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When your hot water gets tanked: removing an old electric water heater

When your hot water gets tanked: removing an old electric water heater
Hot water is the kind of thing most people don’t think a bit about until it’s gone. Just like anything else that carries water, a hot water heater will rust and leak if left alone long enough. If your water heater is more than ten years old, or just looks rusty, replace it. If you have an electric water heater, you can do it yourself, too.

Here’s how to remove your old electric water heater. Later on I’ll post some tips to get you started putting in a new one. If you have a gas water heater, don't risk a gas leak. Call a plumbing professional.

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To remove your old water heater, you’ll need a hose long enough to stretch from the water heater to your tub or outdoor drain, a medium crescent wrench, and flathead and Phillips screwdrivers.

1. Turn off the electric breaker to the water heater before doing anything. If you’re unsure which one it is, turn them all off.

2. Unscrew the plate for the electrical supply and disconnect the wiring. Remember to put the wirenuts back on the exposed wires for when you turn back on the power. You could get shocked by accident otherwise.

3. Hook up the hose to the drain at the bottom of the water heater here:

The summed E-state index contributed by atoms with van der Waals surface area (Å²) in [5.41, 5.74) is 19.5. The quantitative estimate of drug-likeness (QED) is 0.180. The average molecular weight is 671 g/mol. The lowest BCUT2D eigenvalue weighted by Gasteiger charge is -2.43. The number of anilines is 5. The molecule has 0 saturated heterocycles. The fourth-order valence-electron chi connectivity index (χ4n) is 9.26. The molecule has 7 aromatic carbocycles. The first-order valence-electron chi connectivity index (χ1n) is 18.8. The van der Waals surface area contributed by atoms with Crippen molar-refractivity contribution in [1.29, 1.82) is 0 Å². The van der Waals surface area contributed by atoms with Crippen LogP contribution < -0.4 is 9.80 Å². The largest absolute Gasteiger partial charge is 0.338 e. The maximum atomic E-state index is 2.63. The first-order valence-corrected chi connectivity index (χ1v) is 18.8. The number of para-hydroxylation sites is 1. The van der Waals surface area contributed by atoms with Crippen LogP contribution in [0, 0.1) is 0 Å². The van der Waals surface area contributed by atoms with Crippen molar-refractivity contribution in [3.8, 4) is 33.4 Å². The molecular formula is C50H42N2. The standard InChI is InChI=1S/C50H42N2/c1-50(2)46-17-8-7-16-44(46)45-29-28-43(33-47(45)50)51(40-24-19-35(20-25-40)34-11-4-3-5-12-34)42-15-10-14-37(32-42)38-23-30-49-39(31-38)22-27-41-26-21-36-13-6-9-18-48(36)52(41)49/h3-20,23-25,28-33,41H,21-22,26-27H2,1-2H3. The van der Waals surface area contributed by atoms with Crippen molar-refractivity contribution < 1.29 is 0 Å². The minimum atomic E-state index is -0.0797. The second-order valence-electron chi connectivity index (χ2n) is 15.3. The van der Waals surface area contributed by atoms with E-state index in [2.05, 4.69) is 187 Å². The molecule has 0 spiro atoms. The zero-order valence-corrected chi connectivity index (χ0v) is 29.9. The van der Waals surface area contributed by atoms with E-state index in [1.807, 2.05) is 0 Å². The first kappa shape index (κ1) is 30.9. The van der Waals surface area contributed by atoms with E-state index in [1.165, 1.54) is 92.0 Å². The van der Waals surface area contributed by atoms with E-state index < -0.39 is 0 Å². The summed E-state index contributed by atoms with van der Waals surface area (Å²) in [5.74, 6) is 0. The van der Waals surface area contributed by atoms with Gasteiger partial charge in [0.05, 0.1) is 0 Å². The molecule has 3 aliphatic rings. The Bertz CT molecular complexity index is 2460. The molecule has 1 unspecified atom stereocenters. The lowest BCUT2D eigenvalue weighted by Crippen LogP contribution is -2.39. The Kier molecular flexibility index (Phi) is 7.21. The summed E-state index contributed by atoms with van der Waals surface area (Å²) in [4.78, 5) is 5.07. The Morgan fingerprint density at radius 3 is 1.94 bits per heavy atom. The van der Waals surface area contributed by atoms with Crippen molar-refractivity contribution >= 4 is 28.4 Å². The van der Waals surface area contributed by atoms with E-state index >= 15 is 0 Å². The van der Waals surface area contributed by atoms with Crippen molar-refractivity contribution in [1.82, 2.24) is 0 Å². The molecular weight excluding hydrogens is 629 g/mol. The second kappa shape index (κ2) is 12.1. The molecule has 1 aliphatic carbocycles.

Before you open the valve there, turn off the supply valve to the water heater. Otherwise you’re just running water right on through it. To get the water going, loosen the supply line from the water heater valve to let a little air in. Gravity should take care of the rest. Also, open the hot side of faucets throughout the house. This will let residual water in the pipes drain out through the water heater instead of all over your floor when you disconnect the supplies.

4. When the water is mostly drained, disconnect the supply lines from the wall pipes—not from the water heater. It’s cleaner this way, and you’re going to get new supply lines anyway.  

5. Have somebody strong help you physically remove the old, drained water heater. DO NOT DO THIS YOURSELF. Unless you’re the Hulk, or other such superhero. Or just silly like me.

Now you're ready to install your new water heater. Take a look at the second part of this water heater guide before you get started.

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Willa on May 16, 2014:

I would like to know how to remove it entirely - like how to plug the pipes and such so you don't have a water heater at all. We are converting our house to a wood stove and having a tough time with knowing what to do with everything once the water heater is no longer there.


Alden on Dec 29, 2011:

Thanks for this advice, it was very helpful! I also recommend using pipe thread tape on screw-in copper joints, and plumber's pipe compound is important to smear on if you have to screw a pressure connector to a copper pipe.


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